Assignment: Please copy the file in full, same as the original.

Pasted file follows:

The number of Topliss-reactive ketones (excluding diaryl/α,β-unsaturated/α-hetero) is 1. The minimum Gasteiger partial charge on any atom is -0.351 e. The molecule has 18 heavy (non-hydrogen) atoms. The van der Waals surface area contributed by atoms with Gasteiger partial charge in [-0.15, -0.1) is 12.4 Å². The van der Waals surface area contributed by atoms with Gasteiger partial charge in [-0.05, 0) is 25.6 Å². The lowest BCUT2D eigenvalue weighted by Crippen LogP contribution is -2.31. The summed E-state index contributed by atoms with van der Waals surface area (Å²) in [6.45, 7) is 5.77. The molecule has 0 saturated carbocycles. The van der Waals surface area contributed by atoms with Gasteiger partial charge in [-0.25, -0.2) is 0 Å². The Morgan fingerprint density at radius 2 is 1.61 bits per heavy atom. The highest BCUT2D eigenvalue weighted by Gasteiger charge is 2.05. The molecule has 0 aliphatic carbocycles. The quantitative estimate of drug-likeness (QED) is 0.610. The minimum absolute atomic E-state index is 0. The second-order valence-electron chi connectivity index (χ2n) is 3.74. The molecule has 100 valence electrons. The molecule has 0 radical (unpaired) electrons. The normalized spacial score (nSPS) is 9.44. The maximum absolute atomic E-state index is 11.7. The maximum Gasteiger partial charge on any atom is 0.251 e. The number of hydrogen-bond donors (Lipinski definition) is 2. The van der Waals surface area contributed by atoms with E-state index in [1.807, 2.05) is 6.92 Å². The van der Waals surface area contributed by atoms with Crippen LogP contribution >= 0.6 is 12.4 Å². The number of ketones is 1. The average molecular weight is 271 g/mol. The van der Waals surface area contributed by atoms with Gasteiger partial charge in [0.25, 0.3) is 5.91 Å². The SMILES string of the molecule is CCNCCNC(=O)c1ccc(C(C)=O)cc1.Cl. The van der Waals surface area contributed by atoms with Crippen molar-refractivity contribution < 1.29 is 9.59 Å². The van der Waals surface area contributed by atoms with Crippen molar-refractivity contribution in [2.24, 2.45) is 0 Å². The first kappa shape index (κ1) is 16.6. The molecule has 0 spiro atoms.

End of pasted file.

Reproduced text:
The number of Topliss-reactive ketones (excluding diaryl/α,β-unsaturated/α-hetero) is 1. The minimum Gasteiger partial charge on any atom is -0.351 e. The molecule has 18 heavy (non-hydrogen) atoms. The van der Waals surface area contributed by atoms with Gasteiger partial charge in [-0.15, -0.1) is 12.4 Å². The van der Waals surface area contributed by atoms with Gasteiger partial charge in [-0.05, 0) is 25.6 Å². The lowest BCUT2D eigenvalue weighted by Crippen LogP contribution is -2.31. The summed E-state index contributed by atoms with van der Waals surface area (Å²) in [6.45, 7) is 5.77. The molecule has 0 saturated carbocycles. The van der Waals surface area contributed by atoms with Gasteiger partial charge in [-0.25, -0.2) is 0 Å². The Morgan fingerprint density at radius 2 is 1.61 bits per heavy atom. The highest BCUT2D eigenvalue weighted by Gasteiger charge is 2.05. The molecule has 0 aliphatic carbocycles. The quantitative estimate of drug-likeness (QED) is 0.610. The minimum absolute atomic E-state index is 0. The second-order valence-electron chi connectivity index (χ2n) is 3.74. The molecule has 100 valence electrons. The molecule has 0 radical (unpaired) electrons. The normalized spacial score (nSPS) is 9.44. The maximum absolute atomic E-state index is 11.7. The maximum Gasteiger partial charge on any atom is 0.251 e. The number of hydrogen-bond donors (Lipinski definition) is 2. The van der Waals surface area contributed by atoms with E-state index in [1.807, 2.05) is 6.92 Å². The van der Waals surface area contributed by atoms with Crippen LogP contribution >= 0.6 is 12.4 Å². The number of ketones is 1. The average molecular weight is 271 g/mol. The van der Waals surface area contributed by atoms with Gasteiger partial charge in [0.25, 0.3) is 5.91 Å². The SMILES string of the molecule is CCNCCNC(=O)c1ccc(C(C)=O)cc1.Cl. The van der Waals surface area contributed by atoms with Crippen molar-refractivity contribution < 1.29 is 9.59 Å². The van der Waals surface area contributed by atoms with Crippen molar-refractivity contribution in [2.24, 2.45) is 0 Å². The first kappa shape index (κ1) is 16.6. The molecule has 0 spiro atoms.